Sunday, March 1, 2015

Syndactyly Outcomes and Challenges

Most children treated for syndactyly have an excellent outcome with normal finger motion and good maintenance of the reconstructed web space.  However, there are times with the ideal outcome does not happen.  A less than perfect outcome includes challenges like:
  •      prominent scarring,
  •      an inability to spread the fingers as widely as we would like,
  •      an inability to straighten the fingers fully,
  •      creeping of the web space (i.e., when the skin inches out towards the fingertips)
  •      rotation of the fingers
  •      deviation of the fingers
  •      nail irregularity
  •      discoloration of skin grafts (typically seen with groin skin grafts)
  


Here are some pictures of some of these challenges in syndactyly.

Syndactyly web creep between thumb and index finger.

Syndactyly web creep between index and long fingers.
Scarring after syndactyly reconstruction limiting finger extension.  Also not skin graft discoloration.


Rotation and deviation after complex syndactyly reconstruction.  Most notable in ring finger.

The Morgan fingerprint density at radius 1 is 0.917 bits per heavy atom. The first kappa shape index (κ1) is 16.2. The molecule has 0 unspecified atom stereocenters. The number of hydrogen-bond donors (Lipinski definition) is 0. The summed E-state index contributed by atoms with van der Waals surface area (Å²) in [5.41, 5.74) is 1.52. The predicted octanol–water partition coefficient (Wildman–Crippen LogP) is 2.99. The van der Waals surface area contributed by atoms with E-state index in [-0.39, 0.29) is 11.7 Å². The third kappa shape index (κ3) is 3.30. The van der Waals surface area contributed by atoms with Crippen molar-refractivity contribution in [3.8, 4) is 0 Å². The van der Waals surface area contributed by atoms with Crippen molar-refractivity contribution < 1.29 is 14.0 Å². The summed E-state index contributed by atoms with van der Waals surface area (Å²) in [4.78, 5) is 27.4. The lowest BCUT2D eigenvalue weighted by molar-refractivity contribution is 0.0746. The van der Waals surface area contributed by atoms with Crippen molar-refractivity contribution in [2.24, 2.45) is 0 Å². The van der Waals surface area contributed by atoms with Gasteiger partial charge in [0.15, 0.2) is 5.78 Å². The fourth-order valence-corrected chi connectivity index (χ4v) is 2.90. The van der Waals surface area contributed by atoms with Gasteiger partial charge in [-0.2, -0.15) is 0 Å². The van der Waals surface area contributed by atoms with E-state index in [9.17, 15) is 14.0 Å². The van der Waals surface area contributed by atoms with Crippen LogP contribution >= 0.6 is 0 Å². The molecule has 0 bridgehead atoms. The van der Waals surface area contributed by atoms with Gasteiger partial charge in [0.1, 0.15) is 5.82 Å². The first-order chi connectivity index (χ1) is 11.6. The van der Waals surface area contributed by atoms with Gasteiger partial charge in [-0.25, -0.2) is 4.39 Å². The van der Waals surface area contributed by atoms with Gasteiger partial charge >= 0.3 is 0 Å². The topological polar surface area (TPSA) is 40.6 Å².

Here are some thoughts on risk factors and thoughts on these uncommon situations.

1.         The biggest risk factor is complex syndactyly- that is when the bones are joined together at the fingertip.  We know that these children often have rotation and deviation of the fingers as well as nail irregularity.  This was demonstrated in an article in the Journal of Hand Surgery in 2012. 
2.         Anytime there are more than two fingers involved, the risks increase.
3.         If the syndactyly is associated with a syndrome, the risks increase.
4.         There are technical risk factors for creeping of the skin or prominent scarring.  This means that the surgeon has some degree of control over these risks and an experienced surgeon can minimize these outcomes.  But, it is important to note that the surgeon can do everything “right” and sometimes a less than perfect outcome happens and additional surgery may be considered.
5.         We also believe that therapy after syndactyly reconstruction can be helpful to minimize problems with scarring.
6.         Finally, the nature of the syndactyly itself affects these outcomes.  Meaning some children and some types of syndactyly (they are not all the same, some are tighter, sometimes the skin is more pliable, etc.) increase risks.

The bottom line is that every child with syndactyly reconstruction will not have a perfect outcome and some will require a second operation.  We follow patients for at least several years after surgery and then intermittently until growth is done.  We know that scarred skin does not stretch as well as normal skin and the growing hand can experience problems with syndactyly scars.


Charles A. Goldfarb
My Bio at Washington University
congenitalhand@wudosis.wustl.edu

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